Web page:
This Day in the Arts — January 23 in Music History

Abgerissene Tage eines KalendersIt seems more than simple “chance” that the events I discovered when researching this date in the history of the arts follow on so perfectly from my post about Dr. Martin Luther King, Jr. on Monday.

Today in music history was a significant day for two prominent African American musicians. On January 23, 1976, singer, actor, and activist Paul Robeson died. On January 23, 1943, pianist Duke Ellington played his first Carnegie Hall concert. Both men have left an indelible mark on the world of music, and indeed, on the world at large.

Paul Robeson is best known for his rich bass singing voice, and his iconic rendition of the song “Old Man River” in the movie musical Showboat. Many people don’t realize that he was a star athlete, that he trained as a lawyer, that he was an acclaimed Shakespearean actor, and that he was an activist in the struggle for civil rights. His activism was bold and strongly voiced, but also showed itself in subtle ways. One line of “Old Man River” was written as “I get weary and sick of trying, I’m tired of living and scared of dying…” but in later performances, Robeson changed that lyric to “I keep laughing instead of crying; We must keep fighting until we’re dying.”

Robeson’s activism caused him to be hounded and persecuted in ways that permanently altered his career and his life. Few people know of him beyond “Old Man River” yet his life is a song that deserves to be sung in its entirety. For more information about this man, there is excellent background about him in PBS’s American Masters series, and the U.S. National Archives has extensive lesson material for schools (and others).

Duke Ellington was one of the greats in jazz history, although apparently he preferred the term “American Music” rather than jazz to describe the music he composed and performed. One of the sources I consulted, the Duke Ellington website, quoted Wynton Marsalis, a modern jazz great, as saying Ellington’s music “sounds like America.” I like that characterization.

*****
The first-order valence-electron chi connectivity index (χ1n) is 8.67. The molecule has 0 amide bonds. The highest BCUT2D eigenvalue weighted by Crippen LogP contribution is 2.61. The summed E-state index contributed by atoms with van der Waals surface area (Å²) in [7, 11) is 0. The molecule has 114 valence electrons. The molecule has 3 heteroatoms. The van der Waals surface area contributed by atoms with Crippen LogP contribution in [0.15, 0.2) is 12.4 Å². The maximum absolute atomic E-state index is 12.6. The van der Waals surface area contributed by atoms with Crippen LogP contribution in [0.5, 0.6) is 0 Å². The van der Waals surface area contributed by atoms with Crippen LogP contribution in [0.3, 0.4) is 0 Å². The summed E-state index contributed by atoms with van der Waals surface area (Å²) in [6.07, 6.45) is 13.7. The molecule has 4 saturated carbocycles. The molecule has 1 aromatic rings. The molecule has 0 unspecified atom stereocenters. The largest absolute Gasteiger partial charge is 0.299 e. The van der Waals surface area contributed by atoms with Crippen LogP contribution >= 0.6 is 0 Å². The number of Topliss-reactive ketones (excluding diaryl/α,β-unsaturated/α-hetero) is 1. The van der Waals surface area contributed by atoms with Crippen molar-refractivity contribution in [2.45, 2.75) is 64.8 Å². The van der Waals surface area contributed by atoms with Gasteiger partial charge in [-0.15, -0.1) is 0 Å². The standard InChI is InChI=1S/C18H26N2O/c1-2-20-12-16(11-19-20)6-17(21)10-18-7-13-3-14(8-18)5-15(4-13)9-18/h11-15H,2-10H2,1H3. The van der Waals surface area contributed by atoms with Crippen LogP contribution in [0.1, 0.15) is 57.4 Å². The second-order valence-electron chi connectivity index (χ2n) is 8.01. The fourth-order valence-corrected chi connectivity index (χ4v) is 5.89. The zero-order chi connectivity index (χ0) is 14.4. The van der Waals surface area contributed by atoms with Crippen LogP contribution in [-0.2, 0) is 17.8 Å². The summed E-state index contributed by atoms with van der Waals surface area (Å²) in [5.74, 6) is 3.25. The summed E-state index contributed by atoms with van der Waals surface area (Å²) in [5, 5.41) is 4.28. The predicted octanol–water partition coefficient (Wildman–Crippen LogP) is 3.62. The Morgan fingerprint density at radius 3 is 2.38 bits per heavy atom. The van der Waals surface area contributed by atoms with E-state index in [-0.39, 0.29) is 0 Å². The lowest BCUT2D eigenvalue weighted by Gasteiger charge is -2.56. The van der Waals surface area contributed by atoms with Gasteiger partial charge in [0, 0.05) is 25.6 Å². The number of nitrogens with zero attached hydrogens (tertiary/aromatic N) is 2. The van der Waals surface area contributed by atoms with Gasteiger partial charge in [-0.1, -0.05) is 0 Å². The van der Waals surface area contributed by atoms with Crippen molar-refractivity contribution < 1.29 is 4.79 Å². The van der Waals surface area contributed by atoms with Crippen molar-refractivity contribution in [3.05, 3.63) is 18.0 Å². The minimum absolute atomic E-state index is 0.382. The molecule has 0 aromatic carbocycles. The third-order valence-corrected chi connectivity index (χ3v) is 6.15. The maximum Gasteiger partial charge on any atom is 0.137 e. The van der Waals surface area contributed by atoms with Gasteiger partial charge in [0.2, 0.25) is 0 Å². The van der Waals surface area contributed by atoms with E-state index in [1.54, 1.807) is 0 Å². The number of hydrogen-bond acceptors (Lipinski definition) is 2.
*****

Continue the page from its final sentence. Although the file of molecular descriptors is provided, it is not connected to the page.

The concert Ellington played on January 23, 1943 became the springboard for annual Carnegie Hall concerts at which he debuted works perhaps not as popular as “Take the A Train” and the like, but that showed his immense talent, and his worldview and devotion to expressing history that might otherwise be shunted aside. Works such as his “Black, Brown and Beige” which he explained was dedicated “to the 700 Negroes who came from Haiti to save Savannah during the Revolutionary War,” “Liberian Suite,” and “New World A-Comin'” all gave a voice to this worldview.

To learn more about Ellington, you may read the feature in Carnegie Hall’s A to Z of Carnegie Hall, as well as perusing the riches available at the Duke Ellington website. Last year I reviewed a picture book, Ellington was Not a Street. You can find that review here.

As a fun note of interest — the poster for that first Carnegie Hall concert is part of the A to Z of Carnegie Hall article, and it lists ticket prices. 55 cents, 83 cents, ranging up to $2.75 and $3.30. Thanks to this inflation calculator, I checked what the equivalent to these prices would be in today’s dollar, and they’re still not as expensive as one would expect, ranging from $7.30 to $43.80. By comparison, the ticket price for a Michael Feinstein concert at Carnegie Hall in February 2013 is $92.00!

And one last bit of trivia, in the “six degrees of separation” category, I once had an hour-long lesson in piano improvisation from a jazz pianist who had studied with Duke Ellington. 🙂


6 thoughts on “This Day in the Arts — January 23 in Music History”

  1. Very interesting, Beth! I especially like how Paul Robeson changed the words to Old Man River. And how cool that you took a piano lesson from someone who studied piano with Duke Ellington!!!

    1. Thanks, Susanna! I need to add that the piano lesson was fantastic — and done out of the goodness of the person’s heart.

  2. Fun musical facts. Thanks for reminding us about the picture book. I don’t know why I don’t have Ellington was Not a Street in my collection. Read your review. Can you imagine being a young child surrounded by such legends? Another good recommendation, Beth.

    1. Thanks, Pam. Ellington Was Not a Street is such a good book. Imagining being that child just blows me away. I know you’re going to love the book!

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